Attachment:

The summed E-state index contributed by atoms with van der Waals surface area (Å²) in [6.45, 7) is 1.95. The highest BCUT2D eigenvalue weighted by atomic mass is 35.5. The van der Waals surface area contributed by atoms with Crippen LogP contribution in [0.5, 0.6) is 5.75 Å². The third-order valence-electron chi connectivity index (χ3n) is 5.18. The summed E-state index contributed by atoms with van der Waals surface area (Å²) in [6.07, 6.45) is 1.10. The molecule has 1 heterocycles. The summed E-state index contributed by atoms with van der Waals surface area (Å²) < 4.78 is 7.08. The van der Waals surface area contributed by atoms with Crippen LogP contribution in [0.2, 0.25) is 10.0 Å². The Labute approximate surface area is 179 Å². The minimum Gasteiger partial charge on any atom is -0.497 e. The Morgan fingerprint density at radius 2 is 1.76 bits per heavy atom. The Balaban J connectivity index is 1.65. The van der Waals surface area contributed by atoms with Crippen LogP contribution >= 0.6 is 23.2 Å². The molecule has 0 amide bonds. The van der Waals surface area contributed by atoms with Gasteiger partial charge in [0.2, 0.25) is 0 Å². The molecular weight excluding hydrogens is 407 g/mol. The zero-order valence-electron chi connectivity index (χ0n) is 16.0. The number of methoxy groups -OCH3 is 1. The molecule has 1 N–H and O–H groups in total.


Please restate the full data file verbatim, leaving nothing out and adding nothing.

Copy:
The summed E-state index contributed by atoms with van der Waals surface area (Å²) in [6.45, 7) is 1.95. The highest BCUT2D eigenvalue weighted by atomic mass is 35.5. The van der Waals surface area contributed by atoms with Crippen LogP contribution in [0.5, 0.6) is 5.75 Å². The third-order valence-electron chi connectivity index (χ3n) is 5.18. The summed E-state index contributed by atoms with van der Waals surface area (Å²) in [6.07, 6.45) is 1.10. The molecule has 1 heterocycles. The summed E-state index contributed by atoms with van der Waals surface area (Å²) < 4.78 is 7.08. The van der Waals surface area contributed by atoms with Crippen LogP contribution in [0.2, 0.25) is 10.0 Å². The Labute approximate surface area is 179 Å². The minimum Gasteiger partial charge on any atom is -0.497 e. The Morgan fingerprint density at radius 2 is 1.76 bits per heavy atom. The Balaban J connectivity index is 1.65. The van der Waals surface area contributed by atoms with Crippen LogP contribution >= 0.6 is 23.2 Å². The molecule has 0 amide bonds. The van der Waals surface area contributed by atoms with Gasteiger partial charge in [0.2, 0.25) is 0 Å². The molecular weight excluding hydrogens is 407 g/mol. The zero-order valence-electron chi connectivity index (χ0n) is 16.0. The number of methoxy groups -OCH3 is 1. The molecule has 1 N–H and O–H groups in total.